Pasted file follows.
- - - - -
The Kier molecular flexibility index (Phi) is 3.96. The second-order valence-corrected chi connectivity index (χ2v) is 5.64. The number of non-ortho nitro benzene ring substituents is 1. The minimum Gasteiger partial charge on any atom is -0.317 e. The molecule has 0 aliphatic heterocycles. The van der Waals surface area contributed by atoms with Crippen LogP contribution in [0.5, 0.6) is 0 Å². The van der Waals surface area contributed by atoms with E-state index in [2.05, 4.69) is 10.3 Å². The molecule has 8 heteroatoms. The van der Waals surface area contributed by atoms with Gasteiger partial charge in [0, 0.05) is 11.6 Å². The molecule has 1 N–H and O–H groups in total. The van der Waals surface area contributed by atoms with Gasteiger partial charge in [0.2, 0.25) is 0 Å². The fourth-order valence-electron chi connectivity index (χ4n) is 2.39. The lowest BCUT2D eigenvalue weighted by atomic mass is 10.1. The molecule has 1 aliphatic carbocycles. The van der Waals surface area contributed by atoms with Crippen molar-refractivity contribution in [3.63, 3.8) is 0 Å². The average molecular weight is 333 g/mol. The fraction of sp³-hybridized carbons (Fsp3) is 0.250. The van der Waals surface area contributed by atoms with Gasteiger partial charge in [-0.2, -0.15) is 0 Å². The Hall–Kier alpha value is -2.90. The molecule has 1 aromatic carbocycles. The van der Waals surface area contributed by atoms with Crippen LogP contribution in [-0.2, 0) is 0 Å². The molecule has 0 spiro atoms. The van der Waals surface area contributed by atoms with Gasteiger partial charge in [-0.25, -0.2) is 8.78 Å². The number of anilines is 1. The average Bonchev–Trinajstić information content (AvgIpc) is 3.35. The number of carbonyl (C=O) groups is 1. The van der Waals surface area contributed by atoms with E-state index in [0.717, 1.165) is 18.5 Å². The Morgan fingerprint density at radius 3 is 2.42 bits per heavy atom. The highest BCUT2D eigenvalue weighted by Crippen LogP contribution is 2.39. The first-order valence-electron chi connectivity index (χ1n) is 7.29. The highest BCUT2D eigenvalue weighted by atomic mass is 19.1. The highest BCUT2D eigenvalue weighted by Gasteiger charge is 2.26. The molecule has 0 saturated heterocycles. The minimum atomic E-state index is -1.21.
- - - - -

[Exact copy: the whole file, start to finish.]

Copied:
The Kier molecular flexibility index (Phi) is 3.96. The second-order valence-corrected chi connectivity index (χ2v) is 5.64. The number of non-ortho nitro benzene ring substituents is 1. The minimum Gasteiger partial charge on any atom is -0.317 e. The molecule has 0 aliphatic heterocycles. The van der Waals surface area contributed by atoms with Crippen LogP contribution in [0.5, 0.6) is 0 Å². The van der Waals surface area contributed by atoms with E-state index in [2.05, 4.69) is 10.3 Å². The molecule has 8 heteroatoms. The van der Waals surface area contributed by atoms with Gasteiger partial charge in [0, 0.05) is 11.6 Å². The molecule has 1 N–H and O–H groups in total. The van der Waals surface area contributed by atoms with Gasteiger partial charge in [0.2, 0.25) is 0 Å². The fourth-order valence-electron chi connectivity index (χ4n) is 2.39. The lowest BCUT2D eigenvalue weighted by atomic mass is 10.1. The molecule has 1 aliphatic carbocycles. The van der Waals surface area contributed by atoms with Crippen molar-refractivity contribution in [3.63, 3.8) is 0 Å². The average molecular weight is 333 g/mol. The fraction of sp³-hybridized carbons (Fsp3) is 0.250. The van der Waals surface area contributed by atoms with Gasteiger partial charge in [-0.2, -0.15) is 0 Å². The Hall–Kier alpha value is -2.90. The molecule has 1 aromatic carbocycles. The van der Waals surface area contributed by atoms with Crippen LogP contribution in [-0.2, 0) is 0 Å². The molecule has 0 spiro atoms. The van der Waals surface area contributed by atoms with Gasteiger partial charge in [-0.25, -0.2) is 8.78 Å². The number of anilines is 1. The average Bonchev–Trinajstić information content (AvgIpc) is 3.35. The number of carbonyl (C=O) groups is 1. The van der Waals surface area contributed by atoms with E-state index in [0.717, 1.165) is 18.5 Å². The Morgan fingerprint density at radius 3 is 2.42 bits per heavy atom. The highest BCUT2D eigenvalue weighted by Crippen LogP contribution is 2.39. The first-order valence-electron chi connectivity index (χ1n) is 7.29. The highest BCUT2D eigenvalue weighted by atomic mass is 19.1. The highest BCUT2D eigenvalue weighted by Gasteiger charge is 2.26. The molecule has 0 saturated heterocycles. The minimum atomic E-state index is -1.21.